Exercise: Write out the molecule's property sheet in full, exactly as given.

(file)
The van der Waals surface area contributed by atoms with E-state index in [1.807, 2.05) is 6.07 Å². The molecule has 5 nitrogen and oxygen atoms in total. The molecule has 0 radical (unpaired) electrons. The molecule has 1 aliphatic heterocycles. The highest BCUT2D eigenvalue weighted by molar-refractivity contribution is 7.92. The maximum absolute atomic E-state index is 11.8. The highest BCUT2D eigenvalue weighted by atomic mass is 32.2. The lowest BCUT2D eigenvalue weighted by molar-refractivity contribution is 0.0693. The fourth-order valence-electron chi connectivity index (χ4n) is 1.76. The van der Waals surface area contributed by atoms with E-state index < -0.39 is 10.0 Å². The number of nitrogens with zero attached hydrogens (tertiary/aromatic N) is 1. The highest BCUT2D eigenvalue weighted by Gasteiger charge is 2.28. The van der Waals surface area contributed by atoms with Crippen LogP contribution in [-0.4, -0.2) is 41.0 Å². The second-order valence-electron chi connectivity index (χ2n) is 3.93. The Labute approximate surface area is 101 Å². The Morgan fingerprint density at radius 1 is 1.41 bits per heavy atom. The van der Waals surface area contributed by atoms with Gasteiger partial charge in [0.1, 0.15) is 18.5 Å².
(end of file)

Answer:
The van der Waals surface area contributed by atoms with E-state index in [1.807, 2.05) is 6.07 Å². The molecule has 5 nitrogen and oxygen atoms in total. The molecule has 0 radical (unpaired) electrons. The molecule has 1 aliphatic heterocycles. The highest BCUT2D eigenvalue weighted by molar-refractivity contribution is 7.92. The maximum absolute atomic E-state index is 11.8. The highest BCUT2D eigenvalue weighted by atomic mass is 32.2. The lowest BCUT2D eigenvalue weighted by molar-refractivity contribution is 0.0693. The fourth-order valence-electron chi connectivity index (χ4n) is 1.76. The van der Waals surface area contributed by atoms with E-state index < -0.39 is 10.0 Å². The number of nitrogens with zero attached hydrogens (tertiary/aromatic N) is 1. The highest BCUT2D eigenvalue weighted by Gasteiger charge is 2.28. The van der Waals surface area contributed by atoms with Crippen LogP contribution in [-0.4, -0.2) is 41.0 Å². The second-order valence-electron chi connectivity index (χ2n) is 3.93. The Labute approximate surface area is 101 Å². The Morgan fingerprint density at radius 1 is 1.41 bits per heavy atom. The van der Waals surface area contributed by atoms with Gasteiger partial charge in [0.1, 0.15) is 18.5 Å².